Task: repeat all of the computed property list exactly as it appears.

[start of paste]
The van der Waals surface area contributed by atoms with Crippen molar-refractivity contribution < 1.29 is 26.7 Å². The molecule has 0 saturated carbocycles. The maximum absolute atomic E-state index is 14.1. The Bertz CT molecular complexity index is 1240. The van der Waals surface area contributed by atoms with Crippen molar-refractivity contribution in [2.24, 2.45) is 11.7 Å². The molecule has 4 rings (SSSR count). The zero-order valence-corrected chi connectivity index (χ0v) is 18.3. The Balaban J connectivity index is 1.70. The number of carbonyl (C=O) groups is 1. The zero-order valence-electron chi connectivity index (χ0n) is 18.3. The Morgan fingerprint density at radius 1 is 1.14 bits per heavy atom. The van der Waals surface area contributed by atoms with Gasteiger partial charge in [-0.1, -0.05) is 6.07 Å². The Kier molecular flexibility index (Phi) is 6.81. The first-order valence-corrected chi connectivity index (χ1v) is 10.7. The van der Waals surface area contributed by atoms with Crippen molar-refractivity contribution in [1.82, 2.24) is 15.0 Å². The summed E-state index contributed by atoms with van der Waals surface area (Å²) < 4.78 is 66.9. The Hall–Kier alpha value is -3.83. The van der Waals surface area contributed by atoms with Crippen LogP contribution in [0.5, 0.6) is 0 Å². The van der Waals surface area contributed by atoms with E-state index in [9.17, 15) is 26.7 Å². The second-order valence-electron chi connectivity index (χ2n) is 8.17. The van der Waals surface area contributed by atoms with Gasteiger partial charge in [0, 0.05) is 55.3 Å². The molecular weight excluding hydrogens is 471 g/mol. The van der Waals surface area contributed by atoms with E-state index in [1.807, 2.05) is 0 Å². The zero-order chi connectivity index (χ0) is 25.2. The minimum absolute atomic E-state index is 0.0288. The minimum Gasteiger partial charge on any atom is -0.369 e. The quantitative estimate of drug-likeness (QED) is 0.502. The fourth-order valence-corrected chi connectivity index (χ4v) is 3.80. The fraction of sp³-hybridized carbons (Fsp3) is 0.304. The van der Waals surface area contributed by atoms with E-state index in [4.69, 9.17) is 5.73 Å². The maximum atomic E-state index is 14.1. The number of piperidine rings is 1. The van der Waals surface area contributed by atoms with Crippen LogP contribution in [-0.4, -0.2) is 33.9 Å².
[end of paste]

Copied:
The van der Waals surface area contributed by atoms with Crippen molar-refractivity contribution < 1.29 is 26.7 Å². The molecule has 0 saturated carbocycles. The maximum absolute atomic E-state index is 14.1. The Bertz CT molecular complexity index is 1240. The van der Waals surface area contributed by atoms with Crippen molar-refractivity contribution in [2.24, 2.45) is 11.7 Å². The molecule has 4 rings (SSSR count). The zero-order valence-corrected chi connectivity index (χ0v) is 18.3. The Balaban J connectivity index is 1.70. The number of carbonyl (C=O) groups is 1. The zero-order valence-electron chi connectivity index (χ0n) is 18.3. The Morgan fingerprint density at radius 1 is 1.14 bits per heavy atom. The van der Waals surface area contributed by atoms with Gasteiger partial charge in [-0.1, -0.05) is 6.07 Å². The Kier molecular flexibility index (Phi) is 6.81. The first-order valence-corrected chi connectivity index (χ1v) is 10.7. The van der Waals surface area contributed by atoms with Crippen molar-refractivity contribution in [1.82, 2.24) is 15.0 Å². The summed E-state index contributed by atoms with van der Waals surface area (Å²) < 4.78 is 66.9. The Hall–Kier alpha value is -3.83. The van der Waals surface area contributed by atoms with Crippen LogP contribution in [0.5, 0.6) is 0 Å². The van der Waals surface area contributed by atoms with E-state index in [9.17, 15) is 26.7 Å². The second-order valence-electron chi connectivity index (χ2n) is 8.17. The van der Waals surface area contributed by atoms with Gasteiger partial charge in [0, 0.05) is 55.3 Å². The molecular weight excluding hydrogens is 471 g/mol. The van der Waals surface area contributed by atoms with E-state index in [1.807, 2.05) is 0 Å². The zero-order chi connectivity index (χ0) is 25.2. The minimum absolute atomic E-state index is 0.0288. The minimum Gasteiger partial charge on any atom is -0.369 e. The quantitative estimate of drug-likeness (QED) is 0.502. The fourth-order valence-corrected chi connectivity index (χ4v) is 3.80. The fraction of sp³-hybridized carbons (Fsp3) is 0.304. The van der Waals surface area contributed by atoms with E-state index in [4.69, 9.17) is 5.73 Å². The maximum atomic E-state index is 14.1. The number of piperidine rings is 1. The van der Waals surface area contributed by atoms with Crippen LogP contribution in [-0.4, -0.2) is 33.9 Å².